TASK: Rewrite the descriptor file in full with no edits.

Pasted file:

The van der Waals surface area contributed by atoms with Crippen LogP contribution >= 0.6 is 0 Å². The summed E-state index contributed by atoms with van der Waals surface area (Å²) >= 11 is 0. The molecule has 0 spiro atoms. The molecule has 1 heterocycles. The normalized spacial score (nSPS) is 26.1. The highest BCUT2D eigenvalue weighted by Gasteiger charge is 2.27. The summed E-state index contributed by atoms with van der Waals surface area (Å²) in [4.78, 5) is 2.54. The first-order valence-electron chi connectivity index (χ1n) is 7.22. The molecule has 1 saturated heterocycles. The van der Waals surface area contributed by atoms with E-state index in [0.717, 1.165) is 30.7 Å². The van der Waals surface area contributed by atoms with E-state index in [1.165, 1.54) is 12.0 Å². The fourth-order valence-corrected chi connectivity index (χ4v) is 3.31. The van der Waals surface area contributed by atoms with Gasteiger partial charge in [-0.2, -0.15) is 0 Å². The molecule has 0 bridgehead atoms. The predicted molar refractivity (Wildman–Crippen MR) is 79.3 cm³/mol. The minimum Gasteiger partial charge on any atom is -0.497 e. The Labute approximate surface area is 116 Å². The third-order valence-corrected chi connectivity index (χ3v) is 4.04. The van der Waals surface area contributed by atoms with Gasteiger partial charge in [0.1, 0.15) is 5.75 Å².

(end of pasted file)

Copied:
The van der Waals surface area contributed by atoms with Crippen LogP contribution >= 0.6 is 0 Å². The summed E-state index contributed by atoms with van der Waals surface area (Å²) >= 11 is 0. The molecule has 0 spiro atoms. The molecule has 1 heterocycles. The normalized spacial score (nSPS) is 26.1. The highest BCUT2D eigenvalue weighted by Gasteiger charge is 2.27. The summed E-state index contributed by atoms with van der Waals surface area (Å²) in [4.78, 5) is 2.54. The first-order valence-electron chi connectivity index (χ1n) is 7.22. The molecule has 1 saturated heterocycles. The van der Waals surface area contributed by atoms with E-state index in [0.717, 1.165) is 30.7 Å². The van der Waals surface area contributed by atoms with E-state index in [1.165, 1.54) is 12.0 Å². The fourth-order valence-corrected chi connectivity index (χ4v) is 3.31. The van der Waals surface area contributed by atoms with Gasteiger partial charge in [-0.2, -0.15) is 0 Å². The molecule has 0 bridgehead atoms. The predicted molar refractivity (Wildman–Crippen MR) is 79.3 cm³/mol. The minimum Gasteiger partial charge on any atom is -0.497 e. The Labute approximate surface area is 116 Å². The third-order valence-corrected chi connectivity index (χ3v) is 4.04. The van der Waals surface area contributed by atoms with Gasteiger partial charge in [0.1, 0.15) is 5.75 Å².